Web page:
Researchers at Battelle and The Ohio State University Wexner Medical Center published a study that documented a brain-computer interface (BCI) breakthrough. We’ve written about BCI multiple in multiple articles. Most of the research with BCI centers on training physically impaired subjects to control or move limbs using their brains and a neuroprosthesis. Among the many examples of BCI research, we wrote about work at  École Polytechnique Fédérale de Lausanne (EPFL) to enable paralyzed primates to walk again. We also covered PLOS ONE’s technology the enables people with paralysis to control a computer mouse.

The Battelle and Wexner study, published in Cell, used a BCI to restore sensation to the hand of a patient with quadriplegia. The research team used closed-loop subperceptual sensory feedback with a haptic wearable sleeve to help the patient use and sense both movement and grip. The ability to move or grip an object with your hand via your BCI, for example, has to be tremendously exciting for a paralyzed person. But hand movement and grip alone aren’t complete. The breakthrough in this study centers on the technology that provides feedback to the patient. The feedback simulates a sense of touch so that a person can tell — without looking — where they move something and how hard they grip. Those signals are not always consciously noticeable or perceptible.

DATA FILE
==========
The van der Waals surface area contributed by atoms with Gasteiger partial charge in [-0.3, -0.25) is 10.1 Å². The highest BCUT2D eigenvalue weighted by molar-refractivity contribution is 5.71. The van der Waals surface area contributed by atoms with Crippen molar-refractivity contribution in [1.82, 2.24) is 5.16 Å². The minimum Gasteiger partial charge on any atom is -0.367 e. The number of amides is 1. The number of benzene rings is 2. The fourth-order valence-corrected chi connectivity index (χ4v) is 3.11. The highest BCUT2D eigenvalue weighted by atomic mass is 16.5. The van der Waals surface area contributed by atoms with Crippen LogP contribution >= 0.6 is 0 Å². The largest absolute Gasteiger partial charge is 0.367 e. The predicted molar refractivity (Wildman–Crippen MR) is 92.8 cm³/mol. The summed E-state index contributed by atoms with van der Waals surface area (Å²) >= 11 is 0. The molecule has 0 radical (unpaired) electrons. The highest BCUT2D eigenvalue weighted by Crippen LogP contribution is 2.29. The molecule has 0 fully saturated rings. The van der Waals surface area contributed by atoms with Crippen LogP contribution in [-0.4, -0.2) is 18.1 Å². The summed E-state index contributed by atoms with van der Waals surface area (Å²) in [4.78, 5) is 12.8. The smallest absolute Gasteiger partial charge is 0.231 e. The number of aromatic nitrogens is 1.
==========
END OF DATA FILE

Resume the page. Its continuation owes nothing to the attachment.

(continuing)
The research team used an electrode array implanted in the subject’s motor cortex. They discovered the cortex receives normally undetectable (subperceptual) touch signals, such as a slight loosening of the grip due to distraction. The researchers developed an algorithm that detected the slight changes and automatically compensated via haptic feedback to the sleeve. What this means is the patient’s movements were sufficient to signal the brain about real time, real-world, minor grip and movement changes; the brain can then compensate automatically. As Battelle noted in a company blog post, the real-world impact of limb compensation is the ability to multitask. With this technology, for example, a subject could drink from a glass while watching television without taking his attention from the TV. Without touch feedback, a person would need to pause the TV show and pay full attention to the act of drinking.

Battelle began working on this technology six years ago and continues to develop and refine the BCI system. the first goal is to develop take-home BCI systems for people with quadriplegia.